A number of rational considerations upon which democratic race attitudes should be founded will now be set forth. These are facts that must be taken into account in determining what constitutes racial justice. They should be included in the instruction of all young people in a democratic society.
First, no person can reliably or fairly be characterized simply by membership in a group, including a racial group. In whatever manner they are made, race classifications are, like all other modes of classification, abstractions, which cannot faithfully represent persons in their wholeness. Race designations at the most could have limited practical utility, by indicating certain common properties with specified functional significance. It is not right to put a race tag on a person and to consider it a meaningful indication of his personality. The complexity of the individual self, the infinite variety of personal differences, forbid any such categorizing of human beings.
Second, the race stereotypes actually used are for the most part built on false assumptions about the correlation of traits. Thus, it is not true that all Scandinavians are blond and blue-eyed, that all Germans are domineering, and that all Frenchmen are great lovers. Skin color has no necessary relation to other physical features nor to psychological and cultural characteristics. For any given shade of skin, persons may be found who have any of a wide range of other traits. The same trait variability applies to any other index of race, such as religion or nationality. Type patterns are maintained against the patent evidence because they permit the easy standardization of reactions and keep up the pressure for the preservation of separate racial subcultures which justify discriminatory practices.
Third, the usual racial indicators are inconstant, indefinite, and unreliable as means of classifying people. Skin color is not an enduring distinctive mark. It may change substantially as a result of exposure to the elements or because of health conditions. Yet no racist would claim that sunbathing or jaundice could bring about a change of race. A person born into a Christian or a Buddhist family may become a Jew, and a Jew may become a full-fledged Christian or Muslim. Furthermore, a whole spectrum of Jewishness may be found, all the way from complete and explicit identification with the people of Israel to the most remote and attenuated connection with Hebrew life and tradition. Similarly, while a person cannot change the country of his birth, he can adopt a new country and become so thoroughly identified with its people and ways that no one could possibly detect his foreign origin.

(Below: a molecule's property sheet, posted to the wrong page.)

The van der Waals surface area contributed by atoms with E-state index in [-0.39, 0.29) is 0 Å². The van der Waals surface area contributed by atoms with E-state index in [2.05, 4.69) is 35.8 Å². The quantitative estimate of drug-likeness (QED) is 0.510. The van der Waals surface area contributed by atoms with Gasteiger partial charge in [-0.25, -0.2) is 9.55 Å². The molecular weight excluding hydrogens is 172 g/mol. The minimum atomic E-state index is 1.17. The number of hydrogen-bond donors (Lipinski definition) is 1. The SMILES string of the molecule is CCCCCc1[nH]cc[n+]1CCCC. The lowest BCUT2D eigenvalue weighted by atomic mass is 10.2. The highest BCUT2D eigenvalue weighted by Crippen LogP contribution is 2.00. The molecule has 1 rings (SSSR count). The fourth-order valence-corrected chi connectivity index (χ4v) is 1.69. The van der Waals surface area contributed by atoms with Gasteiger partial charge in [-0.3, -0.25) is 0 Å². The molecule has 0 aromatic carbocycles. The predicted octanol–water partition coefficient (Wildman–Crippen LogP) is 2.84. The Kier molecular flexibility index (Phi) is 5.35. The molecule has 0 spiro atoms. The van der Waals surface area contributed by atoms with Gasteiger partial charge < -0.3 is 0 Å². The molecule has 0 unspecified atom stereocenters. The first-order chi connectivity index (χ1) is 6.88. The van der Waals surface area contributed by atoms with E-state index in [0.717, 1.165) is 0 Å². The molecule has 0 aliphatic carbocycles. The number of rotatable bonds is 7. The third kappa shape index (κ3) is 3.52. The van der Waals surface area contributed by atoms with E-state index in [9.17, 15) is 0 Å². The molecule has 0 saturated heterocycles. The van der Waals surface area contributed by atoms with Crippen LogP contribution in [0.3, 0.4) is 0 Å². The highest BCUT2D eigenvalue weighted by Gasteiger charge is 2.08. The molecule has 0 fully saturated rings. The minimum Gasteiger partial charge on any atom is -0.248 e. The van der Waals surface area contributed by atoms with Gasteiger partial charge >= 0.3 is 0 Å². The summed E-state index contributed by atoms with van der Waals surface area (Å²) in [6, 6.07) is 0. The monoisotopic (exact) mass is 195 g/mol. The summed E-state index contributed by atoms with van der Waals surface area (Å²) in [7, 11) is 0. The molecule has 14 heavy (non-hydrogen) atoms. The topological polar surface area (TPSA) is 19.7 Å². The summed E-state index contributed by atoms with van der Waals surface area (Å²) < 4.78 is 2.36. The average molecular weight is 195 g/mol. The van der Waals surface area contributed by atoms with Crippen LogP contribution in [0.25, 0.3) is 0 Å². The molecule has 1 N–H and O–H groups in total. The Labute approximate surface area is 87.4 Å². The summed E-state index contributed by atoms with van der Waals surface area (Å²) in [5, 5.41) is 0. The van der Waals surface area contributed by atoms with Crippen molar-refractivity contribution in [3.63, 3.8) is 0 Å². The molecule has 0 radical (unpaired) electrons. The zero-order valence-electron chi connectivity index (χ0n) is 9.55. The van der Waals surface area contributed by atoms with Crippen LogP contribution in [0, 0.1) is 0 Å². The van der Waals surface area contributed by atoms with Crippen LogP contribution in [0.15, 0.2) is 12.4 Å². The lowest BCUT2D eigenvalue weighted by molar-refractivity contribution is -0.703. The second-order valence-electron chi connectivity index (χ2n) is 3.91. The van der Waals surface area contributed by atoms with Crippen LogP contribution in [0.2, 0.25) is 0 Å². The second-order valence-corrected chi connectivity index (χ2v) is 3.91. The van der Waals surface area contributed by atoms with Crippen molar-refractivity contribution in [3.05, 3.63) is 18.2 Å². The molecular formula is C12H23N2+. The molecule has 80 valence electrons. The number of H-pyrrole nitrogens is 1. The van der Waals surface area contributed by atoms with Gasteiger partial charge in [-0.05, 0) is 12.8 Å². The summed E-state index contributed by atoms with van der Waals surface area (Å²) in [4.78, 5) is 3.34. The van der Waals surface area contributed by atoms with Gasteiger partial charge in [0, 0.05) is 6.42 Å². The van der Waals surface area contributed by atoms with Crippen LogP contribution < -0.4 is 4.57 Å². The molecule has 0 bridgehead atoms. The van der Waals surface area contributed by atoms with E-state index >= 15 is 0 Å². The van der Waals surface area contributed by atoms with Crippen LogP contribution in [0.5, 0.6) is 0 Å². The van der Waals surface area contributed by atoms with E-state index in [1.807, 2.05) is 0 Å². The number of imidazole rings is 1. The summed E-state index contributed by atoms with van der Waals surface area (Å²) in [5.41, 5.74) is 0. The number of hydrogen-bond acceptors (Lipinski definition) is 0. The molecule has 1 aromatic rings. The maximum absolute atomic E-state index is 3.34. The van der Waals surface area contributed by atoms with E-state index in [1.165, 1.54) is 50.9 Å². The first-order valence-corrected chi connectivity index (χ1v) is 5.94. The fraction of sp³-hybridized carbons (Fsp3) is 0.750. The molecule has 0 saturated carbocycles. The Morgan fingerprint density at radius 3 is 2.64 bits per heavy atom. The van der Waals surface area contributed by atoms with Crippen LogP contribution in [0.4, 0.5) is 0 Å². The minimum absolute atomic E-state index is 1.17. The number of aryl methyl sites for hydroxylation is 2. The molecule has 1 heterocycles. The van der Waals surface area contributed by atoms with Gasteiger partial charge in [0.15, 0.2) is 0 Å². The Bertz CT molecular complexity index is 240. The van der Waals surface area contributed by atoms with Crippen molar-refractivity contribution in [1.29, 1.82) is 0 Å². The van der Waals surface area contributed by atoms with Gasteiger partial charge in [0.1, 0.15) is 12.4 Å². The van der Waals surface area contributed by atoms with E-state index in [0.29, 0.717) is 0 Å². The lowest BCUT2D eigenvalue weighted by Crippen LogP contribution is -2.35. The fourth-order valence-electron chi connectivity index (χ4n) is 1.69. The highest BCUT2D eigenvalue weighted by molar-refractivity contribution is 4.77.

The most serious trouble with racial specification comes in connection with the offspring of mixed marriages. In the first generation the product is a "halfbreed," but further marriages complicate the picture. Generally the children bear the racial designation of the less favored of the parentsí races, in order that the dominance of the "superior" group may not be threatened by those who cross race lines in sex relations. The point here is that the mixing of races, which has always taken place, makes nonsense out of racist theories, which presuppose the possibility of some simple racial identification. Consideration of the way in which people have actually come into being makes it clear that there are no "pure" races, that every person and the members of every group derive from a great variety of earlier peoples. Hence, it is not possible to assign people to sharply defined racial groups.
Fourth, the most common racial mark, skin color, is superficial and insignificant. It is superficial in that it refers to surface appearances only and not to anything pertinent to the person as such. It is insignificant in that nothing is signified by it, except the meanings that have been read into it by the prejudiced imagination and intention. From the fact that a person has a given shade of skin pigmentation no other fact of any consequence can bee inferred, except that he will be accorded a certain kind of treatment by people in a race-conscious society. It is not possible, in general, to infer anything important about other physical qualities, character, emotional traits, personal habits, knowledge, or skills. Reflection on the obvious irrationality of continuing race prejudice may help to make clear our central theme that the first aim of education should be the awakening of devotion to what is good, in order that growth in knowledge and skill may serve some valuable purpose. Prejudiced people are not necessarily unintelligent; they have simply been prevented by self-interest from using their reason as a guide to just behavior.